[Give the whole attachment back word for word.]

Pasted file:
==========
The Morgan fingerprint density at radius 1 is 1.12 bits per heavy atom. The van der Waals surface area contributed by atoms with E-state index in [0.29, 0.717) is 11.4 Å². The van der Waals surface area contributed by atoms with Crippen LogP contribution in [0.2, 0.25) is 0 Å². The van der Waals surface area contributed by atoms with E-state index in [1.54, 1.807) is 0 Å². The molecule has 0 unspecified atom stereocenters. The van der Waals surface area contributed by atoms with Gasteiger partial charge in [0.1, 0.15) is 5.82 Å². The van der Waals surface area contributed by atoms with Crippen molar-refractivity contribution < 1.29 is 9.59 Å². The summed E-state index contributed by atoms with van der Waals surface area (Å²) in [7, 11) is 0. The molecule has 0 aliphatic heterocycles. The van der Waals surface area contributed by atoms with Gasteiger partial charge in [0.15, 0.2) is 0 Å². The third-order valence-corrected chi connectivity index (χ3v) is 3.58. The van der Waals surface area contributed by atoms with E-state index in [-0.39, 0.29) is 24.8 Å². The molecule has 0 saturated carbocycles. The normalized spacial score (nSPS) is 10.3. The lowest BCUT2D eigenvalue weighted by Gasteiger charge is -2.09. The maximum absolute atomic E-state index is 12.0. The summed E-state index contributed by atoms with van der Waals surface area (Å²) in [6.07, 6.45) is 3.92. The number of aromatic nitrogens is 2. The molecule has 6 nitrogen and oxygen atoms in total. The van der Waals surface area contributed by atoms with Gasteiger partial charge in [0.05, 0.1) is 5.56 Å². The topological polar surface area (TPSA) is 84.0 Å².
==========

The Morgan fingerprint density at radius 1 is 1.12 bits per heavy atom. The van der Waals surface area contributed by atoms with E-state index in [0.29, 0.717) is 11.4 Å². The van der Waals surface area contributed by atoms with Crippen LogP contribution in [0.2, 0.25) is 0 Å². The van der Waals surface area contributed by atoms with E-state index in [1.54, 1.807) is 0 Å². The molecule has 0 unspecified atom stereocenters. The van der Waals surface area contributed by atoms with Gasteiger partial charge in [0.1, 0.15) is 5.82 Å². The van der Waals surface area contributed by atoms with Crippen molar-refractivity contribution < 1.29 is 9.59 Å². The summed E-state index contributed by atoms with van der Waals surface area (Å²) in [7, 11) is 0. The molecule has 0 aliphatic heterocycles. The van der Waals surface area contributed by atoms with Gasteiger partial charge in [0.15, 0.2) is 0 Å². The third-order valence-corrected chi connectivity index (χ3v) is 3.58. The van der Waals surface area contributed by atoms with E-state index in [-0.39, 0.29) is 24.8 Å². The molecule has 0 saturated carbocycles. The normalized spacial score (nSPS) is 10.3. The lowest BCUT2D eigenvalue weighted by Gasteiger charge is -2.09. The maximum absolute atomic E-state index is 12.0. The summed E-state index contributed by atoms with van der Waals surface area (Å²) in [6.07, 6.45) is 3.92. The number of aromatic nitrogens is 2. The molecule has 6 nitrogen and oxygen atoms in total. The van der Waals surface area contributed by atoms with Gasteiger partial charge in [0.05, 0.1) is 5.56 Å². The topological polar surface area (TPSA) is 84.0 Å².